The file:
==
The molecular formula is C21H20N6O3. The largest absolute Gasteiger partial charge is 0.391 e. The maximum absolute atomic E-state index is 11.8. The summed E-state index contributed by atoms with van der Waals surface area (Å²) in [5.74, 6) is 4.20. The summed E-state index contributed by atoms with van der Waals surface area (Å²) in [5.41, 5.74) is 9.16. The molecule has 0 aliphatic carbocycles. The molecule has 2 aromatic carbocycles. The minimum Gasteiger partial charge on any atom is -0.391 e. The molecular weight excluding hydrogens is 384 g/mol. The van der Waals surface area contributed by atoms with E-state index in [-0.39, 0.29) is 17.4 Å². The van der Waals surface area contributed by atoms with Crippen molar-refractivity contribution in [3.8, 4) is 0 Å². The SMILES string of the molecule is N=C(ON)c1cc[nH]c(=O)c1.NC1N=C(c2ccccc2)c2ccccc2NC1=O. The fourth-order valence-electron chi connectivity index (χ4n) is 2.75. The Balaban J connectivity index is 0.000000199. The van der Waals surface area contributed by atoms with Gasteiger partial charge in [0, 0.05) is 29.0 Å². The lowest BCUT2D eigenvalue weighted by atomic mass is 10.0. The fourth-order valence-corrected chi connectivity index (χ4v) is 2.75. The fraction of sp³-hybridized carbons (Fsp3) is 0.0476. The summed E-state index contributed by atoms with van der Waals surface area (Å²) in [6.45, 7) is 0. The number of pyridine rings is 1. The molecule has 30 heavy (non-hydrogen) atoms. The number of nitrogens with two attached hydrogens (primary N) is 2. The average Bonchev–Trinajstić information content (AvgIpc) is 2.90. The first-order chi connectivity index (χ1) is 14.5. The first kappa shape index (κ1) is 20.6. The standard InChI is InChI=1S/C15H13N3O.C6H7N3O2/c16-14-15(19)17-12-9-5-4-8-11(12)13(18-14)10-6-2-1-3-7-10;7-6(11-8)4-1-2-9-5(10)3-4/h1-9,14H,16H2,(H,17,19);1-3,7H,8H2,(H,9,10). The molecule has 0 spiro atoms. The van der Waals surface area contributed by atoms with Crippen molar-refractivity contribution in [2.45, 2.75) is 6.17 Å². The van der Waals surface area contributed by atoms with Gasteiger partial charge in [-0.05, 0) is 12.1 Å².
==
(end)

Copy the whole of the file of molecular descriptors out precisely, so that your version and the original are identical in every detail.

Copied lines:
The molecular formula is C21H20N6O3. The largest absolute Gasteiger partial charge is 0.391 e. The maximum absolute atomic E-state index is 11.8. The summed E-state index contributed by atoms with van der Waals surface area (Å²) in [5.74, 6) is 4.20. The summed E-state index contributed by atoms with van der Waals surface area (Å²) in [5.41, 5.74) is 9.16. The molecule has 0 aliphatic carbocycles. The molecule has 2 aromatic carbocycles. The minimum Gasteiger partial charge on any atom is -0.391 e. The molecular weight excluding hydrogens is 384 g/mol. The van der Waals surface area contributed by atoms with E-state index in [-0.39, 0.29) is 17.4 Å². The van der Waals surface area contributed by atoms with Crippen molar-refractivity contribution in [3.8, 4) is 0 Å². The SMILES string of the molecule is N=C(ON)c1cc[nH]c(=O)c1.NC1N=C(c2ccccc2)c2ccccc2NC1=O. The fourth-order valence-electron chi connectivity index (χ4n) is 2.75. The Balaban J connectivity index is 0.000000199. The van der Waals surface area contributed by atoms with Gasteiger partial charge in [0, 0.05) is 29.0 Å². The lowest BCUT2D eigenvalue weighted by atomic mass is 10.0. The fourth-order valence-corrected chi connectivity index (χ4v) is 2.75. The fraction of sp³-hybridized carbons (Fsp3) is 0.0476. The summed E-state index contributed by atoms with van der Waals surface area (Å²) in [6.45, 7) is 0. The number of pyridine rings is 1. The molecule has 30 heavy (non-hydrogen) atoms. The number of nitrogens with two attached hydrogens (primary N) is 2. The average Bonchev–Trinajstić information content (AvgIpc) is 2.90. The first-order chi connectivity index (χ1) is 14.5. The first kappa shape index (κ1) is 20.6. The standard InChI is InChI=1S/C15H13N3O.C6H7N3O2/c16-14-15(19)17-12-9-5-4-8-11(12)13(18-14)10-6-2-1-3-7-10;7-6(11-8)4-1-2-9-5(10)3-4/h1-9,14H,16H2,(H,17,19);1-3,7H,8H2,(H,9,10). The molecule has 0 spiro atoms. The van der Waals surface area contributed by atoms with Crippen molar-refractivity contribution in [2.45, 2.75) is 6.17 Å². The van der Waals surface area contributed by atoms with Gasteiger partial charge in [-0.05, 0) is 12.1 Å².